Published by Flying Eye Books. Authored by Emily Hughes.

Recommended for: Year 1.

Suggested length of study: 3 - 4 weeks.

"You cannot tame something so happily wild." In this beautiful picture book by Hawaiian artist Emily Hughes, we meet a little girl who has known nothing but nature from birth--she was taught to talk by birds, to eat by bears, and to play by foxes. She is unashamedly, irrefutably, irrepressibly wild. That is, until she is snared by some very strange animals that look oddly like her, but they don't talk right, eat right, or play correctly. She's puzzled by their behaviour and their insistence on living in these strange concrete structures: there's no green here, no animals, no trees, no rivers. Now she lives in the comfort of civilisation. But will civilisation get comfortable with her? In her debut picture book, Hughes brings an uncanny humour to her painterly illustrations. Her work is awash with colour, atmosphere, and a stunning visual splendour that will enchant children while indulging their wilder tendencies. Wild is a twenty-first-century answer to Maurice Sendak's children's classic--it has the same inventiveness, groundbreaking art, and unmissable quirkiness.

Why choose this book? Lessons and resources Supplementary books

Why choose this book?

Wild is a deceptively simple narrative with a patterned structure, which makes it accessible for children in year. However, it has the potential to introduce complex, philosophical discussion around the themes of freedom, nature, education and civilisation.

Text potential

This diagram gives an overview of the potential for teaching offered in this text. If you teach the entire sequence, you will cover these aspects. We advise teachers to produce their own text potential diagrams as this helps them to get to know the books well. Our Getting Started with Take One Book course for new schools has a module about Text Potential.

Curriculum connections

  • Geography
    • physical features: forest
  • Science
    • animals including humans: human and wild animal relationships

Lessons for this book

Our lessons are organised as meaningful chunks of learning. Most of them will fit a standard 45 minute to 60 minute session. However, some of them are shorter and others will run for a series of linked sessions. It is anticipated that you will not teach all the lessons. Select those that suit the needs of your class and add them to your personalised plans.

Download the full scheme of work

Before Reading



Making an emotional connection with the main character.


Born to be Wild

Exploring the concept of wild, associations and key vocabulary.

Friend or Foe Bingo

Analysing the characteristics of wild animals as a precursor to thinking about the feral nature of the wild girl.

During Reading

First Encounters

Wild: First Reading

Reading aloud to establish literal understanding and develop fluent reading.

Required reading: Whole book

Wild: Think Aloud

Using the Think Aloud strategy to model inference strategies and comprehension monitoring

Required reading: Whole book

What Does it Mean?

Identifying key vocabulary and thinking about how it reflects the story’s themes.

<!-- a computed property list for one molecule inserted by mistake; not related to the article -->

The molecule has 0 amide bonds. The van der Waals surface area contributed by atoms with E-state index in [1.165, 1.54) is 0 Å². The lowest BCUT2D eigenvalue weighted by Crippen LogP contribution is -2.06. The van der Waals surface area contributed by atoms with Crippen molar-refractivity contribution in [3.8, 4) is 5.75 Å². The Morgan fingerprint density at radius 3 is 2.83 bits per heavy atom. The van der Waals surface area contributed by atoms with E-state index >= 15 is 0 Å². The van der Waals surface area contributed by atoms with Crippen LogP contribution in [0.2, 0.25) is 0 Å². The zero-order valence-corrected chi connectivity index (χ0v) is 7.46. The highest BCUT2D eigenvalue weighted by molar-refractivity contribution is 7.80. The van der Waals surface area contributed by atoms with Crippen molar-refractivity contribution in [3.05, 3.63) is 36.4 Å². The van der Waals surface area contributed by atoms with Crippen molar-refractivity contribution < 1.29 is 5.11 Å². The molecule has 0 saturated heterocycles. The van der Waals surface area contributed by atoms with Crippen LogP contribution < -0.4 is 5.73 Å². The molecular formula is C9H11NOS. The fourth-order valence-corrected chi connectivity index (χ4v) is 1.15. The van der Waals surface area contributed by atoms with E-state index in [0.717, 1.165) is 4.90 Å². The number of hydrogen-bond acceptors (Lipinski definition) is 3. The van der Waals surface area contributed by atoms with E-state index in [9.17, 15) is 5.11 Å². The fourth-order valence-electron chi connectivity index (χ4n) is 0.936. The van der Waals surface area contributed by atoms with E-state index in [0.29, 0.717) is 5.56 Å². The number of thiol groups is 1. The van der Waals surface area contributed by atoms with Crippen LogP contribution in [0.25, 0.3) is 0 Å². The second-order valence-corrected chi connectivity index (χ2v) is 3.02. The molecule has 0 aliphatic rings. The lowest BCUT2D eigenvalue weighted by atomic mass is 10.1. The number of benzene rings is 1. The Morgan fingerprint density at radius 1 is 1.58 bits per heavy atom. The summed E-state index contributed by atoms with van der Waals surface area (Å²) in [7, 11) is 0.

Required reading: Whole book

Picture Detectives: Searching for Clues

Close reading of an illustration to locate important clues

Required reading: Pages 17-18

Happy and Not Happy

Exploring contrasts in the story

Required reading: 9-10, 11-24

Digging Deeper

The Missing Page

Exploring two consecutive pages to find a ‘readerly gap’ and make inferences.

Required reading: Pages 13-16

Wild: Changes

Identifying changes that take place in the story

Blurb, blurb, blurb

Reading the blurb to look at how readers interest is piqued.

Required reading: Back page

After Reading

Review and Reflect

Wild or School?

The themes of freedom and choice are discussed in relation to children's experience

‘And here is today’s news…’

Working in role as investigative journalists to build the story context.

Required reading: Pages 15-16

Learning to be Human

Exploring big ideas through text to world discussion.

Required reading: Whole book

To Take or Not to Take?

Exploring a dilemma using Conscience Alley.

Required reading: Pages 11-14

Jungle School

Which animals would best teach Wild the rules of the jungle?

Required reading: Pages 3-8

Writing Opportunities

Newspaper Report

Writing a report based on how the girl came to be rescued from the wilderness.

Required reading: Pages 11-14

Missing Poster

Designing a missing poster using descriptive language.

Required reading: 13

Wild’s Bedroom

Using information about Wild’s character to design an ideal bedroom.

Required reading: Pages 23-26

Wider Learning Opportunities

Wild All Around

Using sound and music to deepen a response to mood.

Required reading: Pages 1-10

Scientist Report

Communicating ideas to an audience.

Required reading: Pages 15-18

Supplementary Books

These books are recommended for wider reading and further research to support this teaching sequence. A supplementary pack is available from our bookselling partner, Best Books for Schools. Books can also be purchased individually.

Where The Wild Things Are

Author: Maurice Sendak.

The Stick Book : Loads of things you can make or do with a stick

Author: Fiona Danks. Illustrator: Jo Schofield.

On a Magical Do Nothing Day

Author: Beatrice Alemagna.